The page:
Antarctica is touted as one of the most haunted places in the world. Sure, this is based on the number of ghosts per capita, but with a population fluctuating between around 1,100 brave folks in the winter to 4,400 during the summer, there is said to be roughly one perturbed spirit for every nine people that inhabit the desolate continent.
The spirits of explorers, scientists, and tourists are believed to wander the icy wasteland and the abandoned buildings they once inhabited during their lifetimes. Whether by plane crash or exposure to the extreme temperatures, many have involuntarily included themselves among the Antarctic ghosts.
The schooner Jenny left port in 1823 and was never seen again until a whaling ship made a horrifying discovery years later. Apparently, the Jenny had become trapped in the ice and the entire boat was frozen. Crew from the whaling ship noticed people on Jenny's deck, but when they boarded, they realized the people had been frozen solid and perfectly preserved. According to the legend, they discovered a journal entry written by Jenny's captain. His last entry is nothing short of chilling:
"May 4, 1823. No food for 71 days. I am the only one left alive."
Jenny was left to sail on as a ghost ship.
The Wordie Hut is named after James Wordie, chief scientist on Sir Ernest Shackleton's 1914 - 1917 Endurance expedition. It was built in 1947 after the previous building was destroyed. It is no longer used, but it is considered a historic site and monument.
After hearing several reports of a haunting, paranormal researchers from Destination Truth spent a night exploring the area. To make things even more creepy, the hut was still set up with furniture and canned food, as if the explorers from the early 20th century still inhabited it. Members of the team heard the frantic flipping of a light switch and the slamming of doors while staying in the hut. Items like jar lids fell off of shelves on their own. One member of the crew noted he felt a presence, and the rest of the team nodded in silent agreement.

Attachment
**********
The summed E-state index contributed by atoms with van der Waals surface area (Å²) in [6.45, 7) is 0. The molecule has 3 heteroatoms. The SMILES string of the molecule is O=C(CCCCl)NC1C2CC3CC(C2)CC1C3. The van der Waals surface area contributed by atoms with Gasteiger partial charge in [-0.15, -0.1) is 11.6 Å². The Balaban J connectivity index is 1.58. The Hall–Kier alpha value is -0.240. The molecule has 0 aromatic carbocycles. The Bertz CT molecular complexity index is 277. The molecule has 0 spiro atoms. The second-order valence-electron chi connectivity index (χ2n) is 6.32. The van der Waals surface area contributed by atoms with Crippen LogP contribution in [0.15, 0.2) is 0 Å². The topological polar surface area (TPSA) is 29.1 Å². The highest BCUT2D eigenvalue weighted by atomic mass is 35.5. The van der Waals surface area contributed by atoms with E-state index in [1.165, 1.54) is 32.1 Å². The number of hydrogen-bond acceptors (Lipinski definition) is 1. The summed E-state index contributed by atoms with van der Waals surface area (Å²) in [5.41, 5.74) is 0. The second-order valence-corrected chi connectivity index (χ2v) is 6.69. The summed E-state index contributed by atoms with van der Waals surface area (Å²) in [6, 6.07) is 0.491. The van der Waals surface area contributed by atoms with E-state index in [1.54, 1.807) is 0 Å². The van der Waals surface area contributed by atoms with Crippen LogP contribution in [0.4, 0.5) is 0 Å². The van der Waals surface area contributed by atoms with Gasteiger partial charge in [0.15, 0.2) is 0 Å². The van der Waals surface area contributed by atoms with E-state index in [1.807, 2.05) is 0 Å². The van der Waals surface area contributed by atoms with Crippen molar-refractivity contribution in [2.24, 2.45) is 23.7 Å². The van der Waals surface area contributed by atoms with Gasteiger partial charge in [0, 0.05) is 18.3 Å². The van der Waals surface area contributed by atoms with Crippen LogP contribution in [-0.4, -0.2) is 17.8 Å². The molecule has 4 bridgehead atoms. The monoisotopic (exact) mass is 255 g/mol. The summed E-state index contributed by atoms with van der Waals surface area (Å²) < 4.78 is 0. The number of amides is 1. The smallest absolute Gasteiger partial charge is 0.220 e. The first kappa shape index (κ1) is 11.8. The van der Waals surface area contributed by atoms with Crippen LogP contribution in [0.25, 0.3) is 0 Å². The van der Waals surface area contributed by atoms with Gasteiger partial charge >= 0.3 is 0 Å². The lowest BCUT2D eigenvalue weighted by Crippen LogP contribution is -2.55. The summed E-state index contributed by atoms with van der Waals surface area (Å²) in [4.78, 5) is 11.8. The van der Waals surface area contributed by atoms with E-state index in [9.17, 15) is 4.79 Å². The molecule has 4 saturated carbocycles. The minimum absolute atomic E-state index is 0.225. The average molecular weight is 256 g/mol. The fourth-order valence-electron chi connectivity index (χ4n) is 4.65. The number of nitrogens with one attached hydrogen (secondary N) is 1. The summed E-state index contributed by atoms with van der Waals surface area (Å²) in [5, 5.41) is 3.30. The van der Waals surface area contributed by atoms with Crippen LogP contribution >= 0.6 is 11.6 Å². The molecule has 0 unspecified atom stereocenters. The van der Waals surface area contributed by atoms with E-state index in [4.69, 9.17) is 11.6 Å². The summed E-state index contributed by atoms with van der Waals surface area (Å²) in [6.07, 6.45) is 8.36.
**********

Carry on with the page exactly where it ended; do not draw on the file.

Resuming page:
Antarctica became a frequent tourist destination in the 1970s. Tourists booked day-trip flights from New Zealand and enjoyed a leisurely, aerial view of the harsh, icy continent. One such trip turned fatal due to low visibility and pilot error. The plane crashed into the side of Mount Erebus at 300 mph, and the impact instantly killed all 257 passengers.
Apparently, the corpses were stored at McMurdo Station, an American base on Antarctica's Ross Island, and many visitors to the site believe the ghosts of the victims are still hanging around. Visitors claim to hear voices, see short trails of unexplained footprints, and feel strange presences.
One McMurdo Station worker remembers:
"As soon as I entered, something was weird... I took a couple of steps in (and) the hair on the top of my head stood on end - footsteps upstairs; undeniably footsteps. A slow cadence of footsteps. I froze. It went from the back of the building to the front."
Sir Edmund Hillary was a New Zealand mountaineer and explorer who climbed Mount Everest with Sherpa Norgay Tenzing. In May 1953, they became the first known people to reach the summit.
Seeking an even more extreme exploration, Hillary reached Antarctica five years later and found himself at explorer Sir Ernest Shackleton's abandoned hut. Shackleton died in 1922.
In the hut, Hillary believed he saw Shackleton's ghost:
"I'm not a person who really sees things very much but when I opened the door I distinctly saw Shackleton walking towards me and welcoming me."